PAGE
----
The subjects in replication, including 965 chronic HBV carriers with HCC as cases and 923 chronic HBV carriers without HCC as controls, were recruited from the affiliated hospitals of the Second Military Medical University, Shanghai, China. All the samples are of Han Chinese descent and have participated in previously published studies [7, 11]. The inclusion and exclusion criteria for all the subjects have been previously described [7, 11]. Briefly, all the subjects were negative for antibodies to hepatitis C virus, or human immunodeficiency virus; and had no other types of liver disease, such as autoimmune hepatitis, toxic hepatitis, and primary biliary cirrhosis. All the controls were chronic HBV carriers and had, by self-report, no history of HCC or other cancers. Chronic HBV carriers were defined as positive for both hepatitis B surface antigen and antibody immunoglobulin G to hepatitis B core antigen for at least 6 months. All the cases were chronic HBV carriers and diagnosed as HCC patients. The diagnosis of HCC was based on a) positive findings on cytological or pathological examination and/or b) positive images on angiogram, ultrasonography, computed tomography and/or magnetic resonance imaging, combined with an Alpha-fetoprotein level ≥ 400 ng/ml. All the cases were confirmed to not have other cancers by an initial screening. The mean (standard deviation) ages of the cases and controls were 50.8 (±12.2) years and 52.9 (±11.2) years, respectively. The male to female ratio were 5.3 in cases and 1.6 in controls, respectively.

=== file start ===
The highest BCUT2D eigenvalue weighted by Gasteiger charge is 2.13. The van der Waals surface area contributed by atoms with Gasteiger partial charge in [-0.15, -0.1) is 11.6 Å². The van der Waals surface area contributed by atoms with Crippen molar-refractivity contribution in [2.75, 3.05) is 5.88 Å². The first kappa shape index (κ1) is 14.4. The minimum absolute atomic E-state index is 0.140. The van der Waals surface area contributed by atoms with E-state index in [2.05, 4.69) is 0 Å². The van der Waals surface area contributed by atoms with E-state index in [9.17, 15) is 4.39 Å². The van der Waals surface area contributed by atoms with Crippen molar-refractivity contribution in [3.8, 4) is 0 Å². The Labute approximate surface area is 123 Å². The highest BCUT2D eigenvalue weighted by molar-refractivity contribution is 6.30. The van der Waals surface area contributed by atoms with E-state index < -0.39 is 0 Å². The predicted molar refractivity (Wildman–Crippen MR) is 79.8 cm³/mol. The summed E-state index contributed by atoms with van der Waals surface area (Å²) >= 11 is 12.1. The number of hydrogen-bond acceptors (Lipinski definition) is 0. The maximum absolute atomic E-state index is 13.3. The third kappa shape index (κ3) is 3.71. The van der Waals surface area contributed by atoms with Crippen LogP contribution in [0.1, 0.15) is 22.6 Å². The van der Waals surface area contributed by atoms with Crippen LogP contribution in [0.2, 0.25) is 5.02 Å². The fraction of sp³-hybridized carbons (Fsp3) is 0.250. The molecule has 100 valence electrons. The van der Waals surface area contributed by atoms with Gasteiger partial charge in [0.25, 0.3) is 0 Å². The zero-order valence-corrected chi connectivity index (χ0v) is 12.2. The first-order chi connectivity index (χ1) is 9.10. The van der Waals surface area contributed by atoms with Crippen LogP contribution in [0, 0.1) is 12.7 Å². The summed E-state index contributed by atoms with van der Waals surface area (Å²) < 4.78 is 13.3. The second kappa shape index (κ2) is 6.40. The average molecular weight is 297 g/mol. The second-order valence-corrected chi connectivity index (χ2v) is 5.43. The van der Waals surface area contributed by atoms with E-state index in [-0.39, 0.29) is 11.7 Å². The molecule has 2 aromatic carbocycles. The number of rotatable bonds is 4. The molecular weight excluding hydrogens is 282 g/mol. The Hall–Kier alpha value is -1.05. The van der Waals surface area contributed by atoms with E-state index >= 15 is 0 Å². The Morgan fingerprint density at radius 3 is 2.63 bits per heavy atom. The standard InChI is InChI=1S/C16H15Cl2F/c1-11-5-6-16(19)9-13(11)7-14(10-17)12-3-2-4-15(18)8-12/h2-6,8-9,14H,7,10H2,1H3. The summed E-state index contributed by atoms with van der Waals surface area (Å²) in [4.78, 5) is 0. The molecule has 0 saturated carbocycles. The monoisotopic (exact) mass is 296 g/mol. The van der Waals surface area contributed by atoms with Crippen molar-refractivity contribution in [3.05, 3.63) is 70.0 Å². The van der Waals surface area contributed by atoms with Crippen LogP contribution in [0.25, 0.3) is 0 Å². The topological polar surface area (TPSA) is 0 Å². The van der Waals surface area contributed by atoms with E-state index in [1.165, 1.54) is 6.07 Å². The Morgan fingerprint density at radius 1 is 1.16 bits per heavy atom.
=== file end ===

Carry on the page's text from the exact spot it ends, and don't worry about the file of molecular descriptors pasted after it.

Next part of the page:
The study was performed in accordance with guidelines approved by the local ethical committees from all participating centers involved in both the GWAS stage and the replication stage. A written informed consent to participate in the study was obtained from each subject in accordance with the declaration of Helsinki principles. All study participants approved the storage of their frozen DNA specimens, for research purposes, in our laboratory.

Genotyping and quality control in replication

Genomic DNA from the peripheral blood of all participants in replication was extracted using the QIAamp DNA Blood Mini Kit (QIAGEN GmbH, Hilden, Germany). Genotyping analyses for replication samples were conducted using the Sequenom MassArray system (Sequenom) according to the manufacturer’s instructions. Genotyping quality was examined by a detailed QC procedure consisting of a 95% successful call rate, duplicate calling of genotypes, and internal positive control samples and two water samples (PCR negative controls) included in each 96-well plate. Genotype analysis was performed by technicians in a blind fashion.